India's Supreme Court legalizes homosexual behavior after over a hundred years. It's a groundbreaking ruling.
India's Supreme Court struck down Paragraph 337, which had its origins in the British colonial period and criminalized "sexual intercourse against the nature's order," in a groundbreaking verdict. The chief justice, Dipak Mishra, explained the decision, saying the paragraph was "irrational, indefensible and clearly arbitrary." In doing so, the court ended a decades-long fight for LGBTI rights in India, which had led to differing judicial decisions. In 2009, Delhi's highest court ruled that a ban on "consensual sex among homosexuals" infringed on their civil rights. However this ruling was overturned by the Supreme Court in 2013, their reasoning being that this question had to be resolved by parliament, rather than in the courts. "This ruling was wrong, illegal and misinterpreted the tenets of the constitution," says Colin Gonsalves, one of the lawyers whose petition just succeeded in passing. The activists benefited from the fact that the supreme court had agreed in another groundbreaking ruling on data security last year that all citizens have a "right to privacy." This was now successfully used to argue the same for what happens in the bedroom or elsewhere. According to the ruling, that's an essential component of privacy." Meenakshi Ganguly, the South Asian director of Human Rights Watch, says, "The ruling is incredibly important." "The continuous fear we had of Paragraph 377 won't be there for the next generation," says Yashwinder Singh from the organization, Humsafar Trust, which campaigns for LBGTI rights in Mumbai.
Albeit the situation for homosexuals in India was never compatible to the persecution that took place in West Germany under Paragraph 175. Before it was abolished in 1994, around 50,000 people, primarily gay men, were sentenced to years in prison. In India, by contrast, nobody had ever been sent to prison for their sexual orientation.
"I'm gay and I've never been discriminated against in my entire life. There's no active homophobia in India," says Abhijit Iyer-Mitra. The 42-year-old from Chennai, who works in Delhi for the Institute of Peace and Conflict Studies (IPCS), explained that the only rulings based on Paragraph 377 since 1880 had to do with cases of rape. "Up to now, this was the only argument a man had if he had been raped. All other laws relating to rape only applied to women. "
"India was always liberal, when it came to sexual differences," agrees Shashi Tharoor, from the oppositional Congress Party. According to the parliament member and writer from Kerala, "There's no prejudice against sexual deviation in our mythology or traditions." The Christian idea of sexual intercourse only being justified for procreation was unknown in India - until the British colonizers enacted their Victorian sexual morality. This influenced Indian society for 150 years, when many traditions and religions were mixing in any case.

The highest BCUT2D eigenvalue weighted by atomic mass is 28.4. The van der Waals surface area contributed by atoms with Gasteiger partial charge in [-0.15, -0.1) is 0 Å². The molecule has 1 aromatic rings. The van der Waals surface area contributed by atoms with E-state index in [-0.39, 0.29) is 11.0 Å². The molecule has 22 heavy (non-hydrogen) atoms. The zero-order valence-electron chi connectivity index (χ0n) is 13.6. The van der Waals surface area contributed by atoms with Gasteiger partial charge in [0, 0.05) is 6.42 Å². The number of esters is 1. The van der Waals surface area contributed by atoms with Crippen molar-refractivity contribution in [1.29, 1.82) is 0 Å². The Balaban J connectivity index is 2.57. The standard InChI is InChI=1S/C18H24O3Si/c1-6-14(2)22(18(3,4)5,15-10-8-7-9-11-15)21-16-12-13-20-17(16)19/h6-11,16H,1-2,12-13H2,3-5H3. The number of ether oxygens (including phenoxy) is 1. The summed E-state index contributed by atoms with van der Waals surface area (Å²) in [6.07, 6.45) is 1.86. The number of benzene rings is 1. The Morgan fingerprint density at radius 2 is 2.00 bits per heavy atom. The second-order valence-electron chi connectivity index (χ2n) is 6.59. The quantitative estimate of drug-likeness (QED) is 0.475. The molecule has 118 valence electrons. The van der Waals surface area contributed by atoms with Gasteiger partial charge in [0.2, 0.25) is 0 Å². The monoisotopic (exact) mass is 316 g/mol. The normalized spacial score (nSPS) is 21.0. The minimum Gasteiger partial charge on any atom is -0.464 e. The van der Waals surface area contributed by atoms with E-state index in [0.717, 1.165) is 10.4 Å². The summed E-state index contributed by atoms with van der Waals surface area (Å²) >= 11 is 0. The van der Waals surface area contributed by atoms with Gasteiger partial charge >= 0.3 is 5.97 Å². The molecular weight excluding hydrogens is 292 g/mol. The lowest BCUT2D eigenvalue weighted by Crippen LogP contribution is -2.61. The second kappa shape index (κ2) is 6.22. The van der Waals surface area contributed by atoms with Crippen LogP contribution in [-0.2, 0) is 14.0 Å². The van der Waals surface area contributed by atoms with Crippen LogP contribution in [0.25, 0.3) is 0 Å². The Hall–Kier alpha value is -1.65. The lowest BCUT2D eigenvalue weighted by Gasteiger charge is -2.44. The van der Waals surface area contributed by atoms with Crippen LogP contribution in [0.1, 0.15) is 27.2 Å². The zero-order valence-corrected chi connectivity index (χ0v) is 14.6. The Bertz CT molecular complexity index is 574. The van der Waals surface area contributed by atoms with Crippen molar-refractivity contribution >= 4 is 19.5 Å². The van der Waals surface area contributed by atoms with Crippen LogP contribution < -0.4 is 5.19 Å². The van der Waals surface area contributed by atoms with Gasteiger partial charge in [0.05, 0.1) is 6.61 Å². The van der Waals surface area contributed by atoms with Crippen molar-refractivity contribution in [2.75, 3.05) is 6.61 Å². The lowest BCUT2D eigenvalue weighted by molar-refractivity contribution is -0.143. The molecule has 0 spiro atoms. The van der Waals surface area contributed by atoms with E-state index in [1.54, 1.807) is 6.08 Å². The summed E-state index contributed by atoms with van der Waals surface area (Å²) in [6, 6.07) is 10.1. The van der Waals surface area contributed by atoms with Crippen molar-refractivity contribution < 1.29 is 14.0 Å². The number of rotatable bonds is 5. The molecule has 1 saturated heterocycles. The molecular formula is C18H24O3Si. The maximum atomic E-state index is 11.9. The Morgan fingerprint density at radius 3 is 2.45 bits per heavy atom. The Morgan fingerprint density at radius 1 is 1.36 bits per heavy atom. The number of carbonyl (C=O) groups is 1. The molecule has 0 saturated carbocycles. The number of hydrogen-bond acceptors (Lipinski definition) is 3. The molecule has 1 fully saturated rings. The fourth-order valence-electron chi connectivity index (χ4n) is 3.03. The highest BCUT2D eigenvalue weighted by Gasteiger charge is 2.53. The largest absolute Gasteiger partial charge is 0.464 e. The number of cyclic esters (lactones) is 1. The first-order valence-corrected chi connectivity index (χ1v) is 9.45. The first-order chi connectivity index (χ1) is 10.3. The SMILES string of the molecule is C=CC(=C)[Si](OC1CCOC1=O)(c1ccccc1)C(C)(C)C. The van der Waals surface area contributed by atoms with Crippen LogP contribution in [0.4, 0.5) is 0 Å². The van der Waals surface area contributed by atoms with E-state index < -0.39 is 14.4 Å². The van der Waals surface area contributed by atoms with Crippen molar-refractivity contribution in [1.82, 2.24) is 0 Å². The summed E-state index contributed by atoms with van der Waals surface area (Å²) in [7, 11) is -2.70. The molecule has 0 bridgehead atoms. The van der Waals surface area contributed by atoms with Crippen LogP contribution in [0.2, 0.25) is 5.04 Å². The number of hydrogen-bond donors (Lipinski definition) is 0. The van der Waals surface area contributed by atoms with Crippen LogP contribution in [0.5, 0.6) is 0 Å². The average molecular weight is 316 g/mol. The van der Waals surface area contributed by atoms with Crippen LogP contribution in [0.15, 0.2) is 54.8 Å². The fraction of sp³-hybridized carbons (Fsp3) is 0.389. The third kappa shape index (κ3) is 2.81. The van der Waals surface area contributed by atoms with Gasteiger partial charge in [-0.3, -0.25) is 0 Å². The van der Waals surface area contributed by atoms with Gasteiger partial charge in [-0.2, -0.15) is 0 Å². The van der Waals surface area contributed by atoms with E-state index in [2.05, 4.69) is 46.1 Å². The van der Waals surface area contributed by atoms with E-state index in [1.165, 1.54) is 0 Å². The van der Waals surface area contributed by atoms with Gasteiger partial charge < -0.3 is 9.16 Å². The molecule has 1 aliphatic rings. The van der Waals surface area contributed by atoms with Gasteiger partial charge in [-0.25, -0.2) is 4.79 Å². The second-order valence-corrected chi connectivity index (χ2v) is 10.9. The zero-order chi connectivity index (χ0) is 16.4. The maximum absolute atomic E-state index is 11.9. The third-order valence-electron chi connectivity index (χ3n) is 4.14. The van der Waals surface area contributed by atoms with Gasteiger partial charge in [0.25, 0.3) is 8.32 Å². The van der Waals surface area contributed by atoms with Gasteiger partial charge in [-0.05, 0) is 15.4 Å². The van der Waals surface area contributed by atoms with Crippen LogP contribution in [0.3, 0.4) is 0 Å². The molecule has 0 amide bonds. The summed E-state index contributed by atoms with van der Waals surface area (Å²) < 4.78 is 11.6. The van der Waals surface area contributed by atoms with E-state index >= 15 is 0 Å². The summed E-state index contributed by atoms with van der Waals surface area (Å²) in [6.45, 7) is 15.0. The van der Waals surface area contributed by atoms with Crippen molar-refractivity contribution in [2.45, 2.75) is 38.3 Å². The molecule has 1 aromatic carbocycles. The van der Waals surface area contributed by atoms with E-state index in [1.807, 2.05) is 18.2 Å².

Tharoor is one of the few politicians who actively campaigned for the abolition of Paragraph 377. Most politicians were opportunistic, since the gay and lesbian demographic didn't seem big enough to risk alienating religiously conservative constituents. Tharoor even accused the ruling Hindu-nationalist BJP of misinterpreting their own Hindu traditions.
A historic day for people who believe in equal rights for all
Bollywood star Aamir Khan
Nevertheless, this was a campaign bluster, since his own Congress Party never abolished Paragraph 377 in over 40 years of majority rule. "No government has been especially helpful, that's why we turned to the courts, says Anjali Gopalan from the Naz Foundation, which was behind the campaigns against Paragraph 377.
The ruling also shows India's societal shift, which politics lags behind. "This is a historic day for people who believe in equal rights for all," said Bollywood star Aamir Khan in a Tweet. "The court did its duty, now we must do ours."
Britta Petersin is a senior fellow at the Observer Research Foundation (ORF), a think tank in New Delhi. She's been living in South Asia for 15 years. She was previously a correspondent for the Financial Times Deutschland in Afghanistan and India as well as the bureau chief of the Heinrich Böll Stiftung in Pakistan.
Translation: Michael Ladner Copyright: This article was first printed on 6/9/18 in taz and appears here in English translation with the author's kind permission. September 2018Zum Original